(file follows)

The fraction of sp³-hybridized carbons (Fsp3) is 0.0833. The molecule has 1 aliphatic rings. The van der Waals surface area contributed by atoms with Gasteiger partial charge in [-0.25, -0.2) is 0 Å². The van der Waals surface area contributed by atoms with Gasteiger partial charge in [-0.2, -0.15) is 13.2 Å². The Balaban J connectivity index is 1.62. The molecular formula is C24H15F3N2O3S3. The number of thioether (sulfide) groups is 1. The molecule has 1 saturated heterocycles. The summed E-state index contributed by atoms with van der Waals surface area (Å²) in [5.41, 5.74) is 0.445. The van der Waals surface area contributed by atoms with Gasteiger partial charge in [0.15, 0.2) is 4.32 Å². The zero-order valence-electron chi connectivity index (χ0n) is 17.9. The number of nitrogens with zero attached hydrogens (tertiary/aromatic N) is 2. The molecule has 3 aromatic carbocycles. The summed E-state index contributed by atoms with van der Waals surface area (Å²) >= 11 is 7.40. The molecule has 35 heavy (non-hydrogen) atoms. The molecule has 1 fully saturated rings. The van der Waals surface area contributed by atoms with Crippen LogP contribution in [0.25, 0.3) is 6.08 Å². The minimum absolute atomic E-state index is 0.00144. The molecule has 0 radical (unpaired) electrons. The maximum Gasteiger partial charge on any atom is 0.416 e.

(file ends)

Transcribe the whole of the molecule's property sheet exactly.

The fraction of sp³-hybridized carbons (Fsp3) is 0.0833. The molecule has 1 aliphatic rings. The van der Waals surface area contributed by atoms with Gasteiger partial charge in [-0.25, -0.2) is 0 Å². The van der Waals surface area contributed by atoms with Gasteiger partial charge in [-0.2, -0.15) is 13.2 Å². The Balaban J connectivity index is 1.62. The molecular formula is C24H15F3N2O3S3. The number of thioether (sulfide) groups is 1. The molecule has 1 saturated heterocycles. The summed E-state index contributed by atoms with van der Waals surface area (Å²) in [5.41, 5.74) is 0.445. The van der Waals surface area contributed by atoms with Gasteiger partial charge in [0.15, 0.2) is 4.32 Å². The zero-order valence-electron chi connectivity index (χ0n) is 17.9. The number of nitrogens with zero attached hydrogens (tertiary/aromatic N) is 2. The molecule has 3 aromatic carbocycles. The summed E-state index contributed by atoms with van der Waals surface area (Å²) >= 11 is 7.40. The molecule has 35 heavy (non-hydrogen) atoms. The molecule has 1 fully saturated rings. The van der Waals surface area contributed by atoms with Crippen LogP contribution in [0.25, 0.3) is 6.08 Å². The minimum absolute atomic E-state index is 0.00144. The molecule has 0 radical (unpaired) electrons. The maximum Gasteiger partial charge on any atom is 0.416 e.